So what happens in your body when you take cannabis or cannabinoids?

This primarily depends on which cannabinoids were taken and how they were taken/the route of administration.

Route of administration

Cannabis or cannabinoids are often smoked but can also be ingested (oil, cake, tea etc.), injected or absorbed through the skin (patch) or mucous membranes (tongue, cheek, rectum). The chosen route of administration has a major impact on the actual effect.

For instance, smoking inevitably heats up cannabinoids causing decarboxylation and a shift from acidic to neutral compounds, which tend to be more biologically active. In addition, the incineration process will render part of the cannabinoids biologically inactive.

However, inhaled cannabinoids enter the bloodstream through the lungs and therefore reach the rest of the body before it passes the liver. This first-pass liver effect can seriously reduce the amount of available cannabinoids. Similarly, ingesting cannabinoids can reduce the amount of available cannabinoids through degradation in the gut/digestive tract.

Heat, chemical degradation or biological degradation/metabolism can dramatically change the amount of cannabinoids that is biologically active: bioavailability. Injected substances are considered 100% bioavailable. Any reduction is ascribed to the route of administration.

Smoked, or inhaled cannabinoids have reported bioavailabilities ranging from 2-56%(Huestis, 2007) with an average of about 30% (McGilveray, 2005). This variability is mainly due to differences in smoking dynamics (how deeply does one inhale, how long does one hold it in). Compared to oral application, the effects of smoking cannabinoids are relatively fast in on- and offset.

cannabinoids that are absorbed through the mucous membranes in the mouth (buccomucosal application) have bioavailabilities of around 13% (Karschner et al., 2011). Application via the mucous membranes of tongue and cheek or rectal application bypasses degradation in the gut and improves bioavailability.

When cannabinoids are ingested, bioavailability is reduced to about 6% (Karschner et al., 2011).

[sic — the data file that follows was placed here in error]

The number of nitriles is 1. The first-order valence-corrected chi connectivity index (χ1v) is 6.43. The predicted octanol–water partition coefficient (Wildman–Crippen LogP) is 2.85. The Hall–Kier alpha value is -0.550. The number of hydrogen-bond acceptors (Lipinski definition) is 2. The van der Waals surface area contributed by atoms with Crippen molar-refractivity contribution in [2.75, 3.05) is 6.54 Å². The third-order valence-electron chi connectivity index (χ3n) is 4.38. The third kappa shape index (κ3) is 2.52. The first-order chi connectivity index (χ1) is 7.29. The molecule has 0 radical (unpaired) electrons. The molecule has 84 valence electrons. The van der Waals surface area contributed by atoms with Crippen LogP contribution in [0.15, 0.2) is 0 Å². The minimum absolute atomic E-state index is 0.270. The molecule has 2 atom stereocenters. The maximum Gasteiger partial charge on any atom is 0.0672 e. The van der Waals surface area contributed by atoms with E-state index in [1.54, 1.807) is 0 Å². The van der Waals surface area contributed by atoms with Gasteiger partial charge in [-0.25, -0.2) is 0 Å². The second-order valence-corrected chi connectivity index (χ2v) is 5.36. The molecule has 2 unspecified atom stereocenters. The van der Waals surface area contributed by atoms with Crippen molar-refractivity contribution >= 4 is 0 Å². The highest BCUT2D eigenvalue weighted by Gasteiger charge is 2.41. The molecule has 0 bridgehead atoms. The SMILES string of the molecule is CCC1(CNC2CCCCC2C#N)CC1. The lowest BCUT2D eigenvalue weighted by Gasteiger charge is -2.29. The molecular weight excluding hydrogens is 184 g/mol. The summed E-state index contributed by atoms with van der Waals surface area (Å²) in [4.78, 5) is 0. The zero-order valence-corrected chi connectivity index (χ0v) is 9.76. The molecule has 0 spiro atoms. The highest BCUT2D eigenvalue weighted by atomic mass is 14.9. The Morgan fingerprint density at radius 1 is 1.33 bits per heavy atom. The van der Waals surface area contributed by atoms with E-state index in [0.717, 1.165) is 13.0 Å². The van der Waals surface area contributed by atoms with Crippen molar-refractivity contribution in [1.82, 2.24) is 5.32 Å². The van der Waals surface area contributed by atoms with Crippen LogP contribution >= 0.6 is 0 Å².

CB1 can be detected in human tissues throughout development (Mato et al., 2003). Comparison of CB1 distribution in the human brain at difference developmental stages shows:
-CB1 expression is relatively low in fetuses, intermediate in children and high in adults.
-CB1 expression in adults is particularly high in hippocampus and basal ganglia.
-CB1 expression in fetuses is particularly high in capsula interna, pyramidal tract and brachium conjunctivum (while not detectable in children and adults) suggesting a transient surge of CB1 in developing neuronal fiber tracts and thus a role in brain development.

Example by numbers

Now let’s breakdown what happens when you smoke a cannabis cigarette (adapted from (McGilveray, 2005)).

A cigarette containing 35 mg THC produces peak THC levels of 162 ng/ml plasma 10 minutes after onset of smoking.

An average human has approximately 5l of blood meaning that 162 x 5000 = 810 μg of THC is bioavailable at peak levels, corresponding to bioavailability of 0.81/35 = 2.4% at peak levels.

Peak THC levels are 162 ng/ml. The molecular weight of THC is 314g/mol. 314 ng of THC in 1 ml of plasma corresponds to a 1 μM THC concentration. Therefore, our measured concentration of 162 ng/ml corresponds to 520 nM THC at peak. After 30 minutes, ~20% or ~100 nM is still bioavailable. After 2 hours, ~3% or 15 nM of THC is still bioavailable.

With relative affinities for THC of 10 nM and 24 nM for CB1 and CB2 receptors it can be assumed that most biological activity of THC will have disappeared within 2 hours after smoking a cannabis cigarette (An affinity of 10 nM means that at this concentration 50% of receptors are bound/activated by THC).


Huestis, M.A. (2007). Human cannabinoid Pharmacokinetics. Chem. Biodivers. 4, 1770–1804.
Karschner, E.L., Darwin, W.D., Goodwin, R.S., Wright, S., and Huestis, M.A. (2011). Plasma cannabinoid pharmacokinetics following controlled oral delta9-tetrahydrocannabinol and oromucosal cannabis extract administration. Clin. Chem. 57, 66–75.
Mato, S., Del Olmo, E., and Pazos, A. (2003). Ontogenetic development of cannabinoid receptor expression and signal transduction functionality in the human brain. Eur. J. Neurosci. 17, 1747–1754.
McGilveray, I.J. (2005). Pharmacokinetics of cannabinoids. pain Res. Manag. J. Can. pain Soc. J. Société Can. Pour Trait. Douleur 10 Suppl A, 15A – 22A.